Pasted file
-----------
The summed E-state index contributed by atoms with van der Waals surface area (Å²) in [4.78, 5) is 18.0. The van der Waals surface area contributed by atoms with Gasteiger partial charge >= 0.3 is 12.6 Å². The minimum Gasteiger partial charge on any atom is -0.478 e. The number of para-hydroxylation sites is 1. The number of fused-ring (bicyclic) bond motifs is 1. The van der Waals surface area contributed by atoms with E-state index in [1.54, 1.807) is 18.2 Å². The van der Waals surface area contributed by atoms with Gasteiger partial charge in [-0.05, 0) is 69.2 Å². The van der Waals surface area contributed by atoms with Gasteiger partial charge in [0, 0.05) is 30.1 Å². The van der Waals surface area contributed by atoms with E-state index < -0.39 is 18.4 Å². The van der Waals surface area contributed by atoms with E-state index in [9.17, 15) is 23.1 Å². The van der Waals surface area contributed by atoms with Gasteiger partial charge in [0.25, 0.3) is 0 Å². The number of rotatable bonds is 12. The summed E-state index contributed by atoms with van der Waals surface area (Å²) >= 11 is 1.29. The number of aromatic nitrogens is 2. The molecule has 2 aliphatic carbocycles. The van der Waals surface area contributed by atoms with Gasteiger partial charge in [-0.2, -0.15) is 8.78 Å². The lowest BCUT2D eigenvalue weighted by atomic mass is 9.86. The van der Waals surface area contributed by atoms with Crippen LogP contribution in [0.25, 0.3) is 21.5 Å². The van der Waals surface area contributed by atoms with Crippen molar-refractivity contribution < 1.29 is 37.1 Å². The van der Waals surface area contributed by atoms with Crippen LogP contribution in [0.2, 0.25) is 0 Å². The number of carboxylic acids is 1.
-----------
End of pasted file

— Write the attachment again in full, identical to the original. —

The summed E-state index contributed by atoms with van der Waals surface area (Å²) in [4.78, 5) is 18.0. The van der Waals surface area contributed by atoms with Gasteiger partial charge >= 0.3 is 12.6 Å². The minimum Gasteiger partial charge on any atom is -0.478 e. The number of para-hydroxylation sites is 1. The number of fused-ring (bicyclic) bond motifs is 1. The van der Waals surface area contributed by atoms with E-state index in [1.54, 1.807) is 18.2 Å². The van der Waals surface area contributed by atoms with Gasteiger partial charge in [-0.05, 0) is 69.2 Å². The van der Waals surface area contributed by atoms with Gasteiger partial charge in [0, 0.05) is 30.1 Å². The van der Waals surface area contributed by atoms with E-state index < -0.39 is 18.4 Å². The van der Waals surface area contributed by atoms with E-state index in [9.17, 15) is 23.1 Å². The van der Waals surface area contributed by atoms with Gasteiger partial charge in [0.25, 0.3) is 0 Å². The number of rotatable bonds is 12. The summed E-state index contributed by atoms with van der Waals surface area (Å²) >= 11 is 1.29. The number of aromatic nitrogens is 2. The molecule has 2 aliphatic carbocycles. The van der Waals surface area contributed by atoms with Gasteiger partial charge in [-0.2, -0.15) is 8.78 Å². The lowest BCUT2D eigenvalue weighted by atomic mass is 9.86. The van der Waals surface area contributed by atoms with Crippen LogP contribution in [0.25, 0.3) is 21.5 Å². The van der Waals surface area contributed by atoms with Crippen molar-refractivity contribution < 1.29 is 37.1 Å². The van der Waals surface area contributed by atoms with Crippen LogP contribution in [0.2, 0.25) is 0 Å². The number of carboxylic acids is 1.